Scott Rae: Donna, without getting too technical, tell us exactly how a drug-induced abortion actually works.

Donna Harrison: Okay. So when a woman becomes pregnant and that new human being is there in her womb, actually from the time of fertilization, she gets us signal to her brain, and her brain then gives a signal to the ovary to make a hormone called progesterone. Progesterone causes the woman's body to be able to receive the embryo for implanting and causes the woman's body to be able to continue to feed that and nourish that baby.

Donna Harrison: So progesterone, which actually if I break it down, pro means for, gest means pregnancy, and one is steroid hormone. So it's the for pregnancy steroid hormone. Her body makes that, and she has to have progesterone in order to carry the pregnancy.

Donna Harrison: So what RU-486, Mifeprex, Mifepristone, it's all the same drug. What that drug does is it blocks the action of progesterone at the level of the cell.

Donna Harrison: So it causes the mother's body to not be able to nourish that baby, but what's even more concerning is that drug actually blocks progesterone receptors all over a woman's body. So a woman has progesterone receptors in her breast, in her brain, in her adrenal glands, and in her immune system, by the way. And nobody is actually looking at what that progesterone or what that Mifeprex, that drug does when it blocks progesterone all over her body.

Donna Harrison: We know that it causes the woman's body to not feed the baby. The baby dies. And then there's a second drug called Misoprostol or Cytotec, which causes the uterus to contract and squeeze out the baby. So that's how the two drug system works, and it works 90, let's give it 95% of the time around seven weeks gestation. That is three weeks after she misses her period. But by the time you get out to 10 weeks gestation, this is down into the 80% working.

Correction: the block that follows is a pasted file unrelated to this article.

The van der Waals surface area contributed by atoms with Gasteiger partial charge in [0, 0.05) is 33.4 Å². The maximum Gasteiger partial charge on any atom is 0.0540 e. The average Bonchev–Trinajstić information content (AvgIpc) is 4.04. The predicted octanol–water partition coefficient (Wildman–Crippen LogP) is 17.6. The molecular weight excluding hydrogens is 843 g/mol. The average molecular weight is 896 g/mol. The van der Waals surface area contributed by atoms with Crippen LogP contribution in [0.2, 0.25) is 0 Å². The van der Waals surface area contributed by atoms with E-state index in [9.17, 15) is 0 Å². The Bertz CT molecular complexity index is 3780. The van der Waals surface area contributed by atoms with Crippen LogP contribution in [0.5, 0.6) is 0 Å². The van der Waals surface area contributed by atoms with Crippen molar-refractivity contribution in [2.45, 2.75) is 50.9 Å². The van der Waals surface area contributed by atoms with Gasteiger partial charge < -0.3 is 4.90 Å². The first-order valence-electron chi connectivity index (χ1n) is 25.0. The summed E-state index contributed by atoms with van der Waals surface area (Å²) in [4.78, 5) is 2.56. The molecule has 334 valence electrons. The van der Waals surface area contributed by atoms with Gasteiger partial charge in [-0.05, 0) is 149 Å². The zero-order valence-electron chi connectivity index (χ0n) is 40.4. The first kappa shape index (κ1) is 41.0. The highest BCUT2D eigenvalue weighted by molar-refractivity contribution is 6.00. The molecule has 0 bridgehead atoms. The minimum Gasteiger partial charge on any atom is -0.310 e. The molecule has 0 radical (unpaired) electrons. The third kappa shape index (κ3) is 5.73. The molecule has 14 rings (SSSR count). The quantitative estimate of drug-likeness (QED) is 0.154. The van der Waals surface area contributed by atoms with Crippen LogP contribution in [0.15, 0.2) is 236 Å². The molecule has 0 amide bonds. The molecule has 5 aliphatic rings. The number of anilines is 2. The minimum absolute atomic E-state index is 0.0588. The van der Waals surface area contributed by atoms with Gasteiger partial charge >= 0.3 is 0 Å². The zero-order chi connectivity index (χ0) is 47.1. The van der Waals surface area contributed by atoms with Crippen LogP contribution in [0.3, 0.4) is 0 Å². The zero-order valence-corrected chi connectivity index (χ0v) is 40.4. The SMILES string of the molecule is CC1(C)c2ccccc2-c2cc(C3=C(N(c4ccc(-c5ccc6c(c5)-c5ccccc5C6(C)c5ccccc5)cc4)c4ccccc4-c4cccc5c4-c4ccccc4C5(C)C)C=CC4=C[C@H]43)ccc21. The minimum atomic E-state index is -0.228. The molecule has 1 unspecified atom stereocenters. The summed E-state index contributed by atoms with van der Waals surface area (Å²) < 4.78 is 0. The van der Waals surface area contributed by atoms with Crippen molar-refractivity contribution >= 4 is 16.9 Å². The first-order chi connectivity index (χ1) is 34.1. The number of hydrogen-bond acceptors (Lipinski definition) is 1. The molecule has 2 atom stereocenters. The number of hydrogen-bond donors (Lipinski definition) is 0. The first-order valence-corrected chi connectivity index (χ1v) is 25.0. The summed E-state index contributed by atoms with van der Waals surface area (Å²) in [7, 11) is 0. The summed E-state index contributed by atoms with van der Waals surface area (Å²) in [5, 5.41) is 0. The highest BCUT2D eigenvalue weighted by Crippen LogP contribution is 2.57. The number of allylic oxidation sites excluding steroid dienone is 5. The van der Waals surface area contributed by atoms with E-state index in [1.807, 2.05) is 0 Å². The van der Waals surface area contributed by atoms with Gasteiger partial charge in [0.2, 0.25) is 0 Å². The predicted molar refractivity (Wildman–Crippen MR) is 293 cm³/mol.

Donna Harrison: So you've got one out of six women in which it won't fully empty the uterus. And as she gets further and further in the pregnancy, the less and less effective this drug combination becomes.

Donna Harrison: What that means is there are significant risks to that woman when she has tissue left inside, when she hemorrhages from the drug and when she has her immune system blocked so that she can't fight off normal infections.

Donna Harrison: So one of the things that we know from this Mifepristone/Misoprostol combination is that women are more susceptible to a fatal, a rapidly fatal infection called Clostridium sordellii. And there were at the very beginning of Mifepristone's approval, there were four women in California that rapidly died, and it turned out it was from this normal soil bacteria that normally women can fight off, but these women couldn't fight off the Clostridium sordellii because of the immune suppressant effect of both Mifepristone and Misoprostol.

Sean McDowell: Now that's heartbreaking. I'd never heard that four women in California died from this. So I can only imagine how many others did.

Sean McDowell: You said a moment ago that we don't really know the effects of some of these drugs that are taken. Is that because of a lack of curiosity? Is that because money that's being made? Is it a blindness? Am I naive or cynical? Isn't this exactly what the medical community is supposed to do?

Donna Harrison: Well, the medical community, and especially the FDA is actually tasked with overseeing safety of drugs, but it turns out that to do a research study, you have to have money. And the only one invested in doing research on Mifepristone and Misoprostol is the abortion industry.

Sean McDowell: Wow.

Donna Harrison: And why in the world would they invest money in finding out the complications when what they're there for is to sell the drug. These are money making industries, and remember, Planned Parenthood held the right to manufacture and distribute these drugs.

Scott Rae: So Donna, let's go back to the medical part of this. In those cases where the drug combination doesn't work and there's some remnant of the unborn child left in the womb, what's the procedure that's done? What happens next? And how do we know that the general practice physician who the woman probably is seeing is actually qualified to do the follow up work that's necessary?